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Causes of Pelvic Inflammatory Disease (PID)

Sana Masroor   by Sana Masroor, M.S., Biochemistry    Last updated on April 17, 2020,

Pelvic inflammatory disease (PID) is an infection in which there is inflammation of a woman's pelvic organs including the uterus (womb), fallopian tubes (tubes), ovaries, and cervix. PID is a very common disease among women.

What are the Causes of PID?

The main cause of pelvic inflammatory disease (PID) is a bacterial infection. When bacteria enters from the vagina or cervix and travel to the womb, fallopian tubes, or ovaries, it causes PID.

PID is caused by bacteria Neisseria gonorrhoeae and Chlamydia trachomatis. These bacteria usually cause sexually transmitted infections called chlamydia and gonorrhoea. Untreated gonorrhoea and chlamydia can lead to pelvic inflammatory disease.

Bacteria usually found in the cervix can also travel into the uterus and fallopian tubes during some medical procedure such as:

  • At the time of delivering a child (childbirth).
  • During endometrial biopsy (process involves removal of a small piece of your womb lining to test for cancer).
  • During insertion of an intrauterine device (IUD).
  • When miscarriage and abortion occurs.

Who are More Prone to Get Pelvic Inflammatory Disease?

Women who are more prone to develop PID are:

  • Having a history of sexually transmitted disease
  • Women who had pelvic inflammatory disease before
  • PID is common in women of age between 15 to 25 years
  • Women who used to do vaginal douching (vaginal cleansing with water). Douching generally push the bacteria into the reproductive organs and lead to pelvic inflammatory infection. Douching may also hide the signs of PID.
  • Women who have just gone through intrauterine device (IUD) inserted. The risk of infection is higher for the first few weeks only after IUD insertion. PID rarely occurs after that time period.
  • Women having irregular menstruation.
  • Women who consume alcohol or drugs and then have sex.
  • Women having multiple sexual partners.
  • Women having sex before 25 years are more at risk to develop pelvic inflammatory disease.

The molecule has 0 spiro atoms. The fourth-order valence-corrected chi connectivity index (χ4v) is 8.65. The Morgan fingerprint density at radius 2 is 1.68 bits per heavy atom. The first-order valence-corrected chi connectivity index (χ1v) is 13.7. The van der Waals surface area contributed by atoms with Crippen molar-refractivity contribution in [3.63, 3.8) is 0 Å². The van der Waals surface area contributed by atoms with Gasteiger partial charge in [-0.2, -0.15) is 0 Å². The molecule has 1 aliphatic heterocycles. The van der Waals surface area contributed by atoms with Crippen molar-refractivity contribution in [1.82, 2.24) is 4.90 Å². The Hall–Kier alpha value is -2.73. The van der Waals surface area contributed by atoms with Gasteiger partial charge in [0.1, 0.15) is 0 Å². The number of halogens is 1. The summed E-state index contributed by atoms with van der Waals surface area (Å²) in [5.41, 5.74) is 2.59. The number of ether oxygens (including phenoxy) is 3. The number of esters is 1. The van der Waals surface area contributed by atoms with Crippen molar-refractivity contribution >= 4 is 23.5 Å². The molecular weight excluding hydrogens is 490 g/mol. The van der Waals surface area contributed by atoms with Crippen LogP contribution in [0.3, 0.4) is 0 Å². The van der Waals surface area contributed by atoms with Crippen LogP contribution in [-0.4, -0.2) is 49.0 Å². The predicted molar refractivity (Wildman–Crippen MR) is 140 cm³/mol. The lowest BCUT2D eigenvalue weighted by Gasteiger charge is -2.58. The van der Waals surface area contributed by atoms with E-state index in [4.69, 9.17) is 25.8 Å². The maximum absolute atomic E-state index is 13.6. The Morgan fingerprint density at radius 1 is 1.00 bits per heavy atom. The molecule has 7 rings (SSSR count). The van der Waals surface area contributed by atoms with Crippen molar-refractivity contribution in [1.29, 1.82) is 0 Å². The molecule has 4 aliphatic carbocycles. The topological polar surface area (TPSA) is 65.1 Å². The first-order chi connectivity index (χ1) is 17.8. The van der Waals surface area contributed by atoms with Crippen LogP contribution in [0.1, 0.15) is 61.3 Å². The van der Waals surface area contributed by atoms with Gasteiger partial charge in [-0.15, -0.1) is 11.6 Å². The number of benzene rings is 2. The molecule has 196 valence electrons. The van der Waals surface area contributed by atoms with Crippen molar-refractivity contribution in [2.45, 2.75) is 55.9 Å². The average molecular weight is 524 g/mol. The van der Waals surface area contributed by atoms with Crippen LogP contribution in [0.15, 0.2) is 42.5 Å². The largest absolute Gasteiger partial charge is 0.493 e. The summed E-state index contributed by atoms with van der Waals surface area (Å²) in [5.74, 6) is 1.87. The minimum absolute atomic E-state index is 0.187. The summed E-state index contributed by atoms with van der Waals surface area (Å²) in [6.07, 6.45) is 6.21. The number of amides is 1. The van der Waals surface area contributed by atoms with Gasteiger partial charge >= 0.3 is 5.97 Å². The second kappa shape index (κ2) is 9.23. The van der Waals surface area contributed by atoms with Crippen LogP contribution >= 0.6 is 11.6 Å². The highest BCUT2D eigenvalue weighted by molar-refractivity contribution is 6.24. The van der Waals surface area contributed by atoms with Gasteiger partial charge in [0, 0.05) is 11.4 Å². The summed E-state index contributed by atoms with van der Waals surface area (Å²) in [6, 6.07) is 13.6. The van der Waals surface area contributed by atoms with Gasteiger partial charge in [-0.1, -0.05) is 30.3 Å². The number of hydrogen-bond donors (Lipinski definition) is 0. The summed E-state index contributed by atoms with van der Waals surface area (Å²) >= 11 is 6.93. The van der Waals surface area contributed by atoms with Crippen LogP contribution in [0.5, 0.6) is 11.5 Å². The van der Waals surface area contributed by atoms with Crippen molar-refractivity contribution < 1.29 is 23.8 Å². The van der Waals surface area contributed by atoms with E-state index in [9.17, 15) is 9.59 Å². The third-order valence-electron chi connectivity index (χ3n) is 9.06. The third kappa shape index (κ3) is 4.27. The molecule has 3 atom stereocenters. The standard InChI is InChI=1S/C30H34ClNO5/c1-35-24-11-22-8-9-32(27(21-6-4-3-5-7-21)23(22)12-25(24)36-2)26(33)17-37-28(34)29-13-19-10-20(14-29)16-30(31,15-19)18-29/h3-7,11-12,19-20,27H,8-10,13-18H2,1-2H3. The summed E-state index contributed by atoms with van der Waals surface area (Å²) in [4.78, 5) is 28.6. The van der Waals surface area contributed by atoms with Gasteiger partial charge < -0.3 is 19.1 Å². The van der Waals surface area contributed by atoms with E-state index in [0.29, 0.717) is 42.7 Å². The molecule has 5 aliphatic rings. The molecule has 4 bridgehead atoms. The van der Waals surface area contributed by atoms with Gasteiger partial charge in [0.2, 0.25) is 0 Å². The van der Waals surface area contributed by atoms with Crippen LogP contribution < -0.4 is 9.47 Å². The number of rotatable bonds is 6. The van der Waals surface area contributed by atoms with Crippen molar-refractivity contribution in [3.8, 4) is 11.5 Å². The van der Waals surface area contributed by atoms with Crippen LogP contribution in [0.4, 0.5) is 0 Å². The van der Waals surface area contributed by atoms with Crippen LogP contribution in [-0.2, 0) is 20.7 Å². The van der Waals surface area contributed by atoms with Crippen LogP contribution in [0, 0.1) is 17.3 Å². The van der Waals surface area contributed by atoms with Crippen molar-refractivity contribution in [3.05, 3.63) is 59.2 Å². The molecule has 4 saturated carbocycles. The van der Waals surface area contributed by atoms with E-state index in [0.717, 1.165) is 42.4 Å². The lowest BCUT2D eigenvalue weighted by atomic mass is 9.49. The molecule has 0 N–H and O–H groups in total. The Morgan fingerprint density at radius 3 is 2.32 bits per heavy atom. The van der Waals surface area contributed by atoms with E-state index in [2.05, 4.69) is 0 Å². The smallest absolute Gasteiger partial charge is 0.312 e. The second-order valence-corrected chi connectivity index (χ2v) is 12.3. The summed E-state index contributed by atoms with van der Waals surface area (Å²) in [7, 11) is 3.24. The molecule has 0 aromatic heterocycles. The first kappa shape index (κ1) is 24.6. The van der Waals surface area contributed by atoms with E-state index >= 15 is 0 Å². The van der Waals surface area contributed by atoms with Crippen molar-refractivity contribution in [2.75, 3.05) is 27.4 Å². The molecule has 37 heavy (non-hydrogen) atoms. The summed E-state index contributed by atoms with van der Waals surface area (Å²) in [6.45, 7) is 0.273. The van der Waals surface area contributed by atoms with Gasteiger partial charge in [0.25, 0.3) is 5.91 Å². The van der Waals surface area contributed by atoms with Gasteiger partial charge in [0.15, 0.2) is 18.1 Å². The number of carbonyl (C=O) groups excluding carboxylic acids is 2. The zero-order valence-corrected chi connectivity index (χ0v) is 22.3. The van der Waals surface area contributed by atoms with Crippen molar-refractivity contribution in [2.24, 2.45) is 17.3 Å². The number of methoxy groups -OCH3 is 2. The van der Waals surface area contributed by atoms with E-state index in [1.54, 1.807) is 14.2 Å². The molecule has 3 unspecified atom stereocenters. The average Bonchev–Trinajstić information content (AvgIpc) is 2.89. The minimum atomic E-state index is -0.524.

• Having unprotected sex.

What are the Complications of PID?

There are some complications which can occur due to a PID:

Infertility

Women with bacterial infection in the vagina leads to the formation of scar tissue in the female reproductive organs. This is called a tubo-ovarian abscess. The scar tissue partially and completely blocks the fallopian tubes, which prevents the entry of sperm and egg from meeting and leads to infertility.

Ectopic Pregnancy

Ectopic pregnancy usually occurs within the first 12 weeks of pregnancy when the scar tissue in the fallopian tube prevents a fertilized egg to pass through tube to the uterus (preventing the implantation in the uterus). The pregnancy can lead to a rupture of the fallopian tubes causing internal bleeding and even death.

Chronic Pain

Pelvic inflammatory disease in women leads to chronic pain in the lower abdomen region or pelvic region.


Pelvic inflammatory infection can spread to other parts of the body, if it spreads through the blood and can also become life-threatening in many cases. About 1 in 8 women, with a history of PID has difficulty in pregnancy.

Frequently Asked Questions

PID cannot kill you in normal cases. But in some cases, it can be life-threatening. For example, if it occurs during pregnancy, it can lead to ectopic pregnancy which may lead to death if a fallopian tube burst and internal bleeding continues. If PID is left untreated, it can damage the fallopian tubes, ovaries, and uterus, which lead to chronic abdomen or pelvic pain and serious damage to the reproductive system. PID can be one of the common causes of infertility.

You cannot test for PID at home. You need to go to doctor for better testing. Doctors usually find out if you have PID by performing pelvic examinations. You may be tested for chlamydia, gonorrhea, and other infections, because they can cause PID. A doctor may take samples of urine, blood, and/or fluids from your vagina and cervix for further lab testing.

Yes, PID infection can spread to other parts of your body. Bacteria after causing the infection in fallopian tubes can enter into the abdomen to cause further infection. This kind of infection is called peritonitis.

PID symptoms normally will clear up after taking antibiotics for 10 to 14 days. Severe cases of pelvic inflammation may need hospital treatment. Your gynaecologist may want to see you after three days to make sure that the antibiotics that were recommended by him/her are working properly. Antibiotics are generally preferred so that no more infection occurs.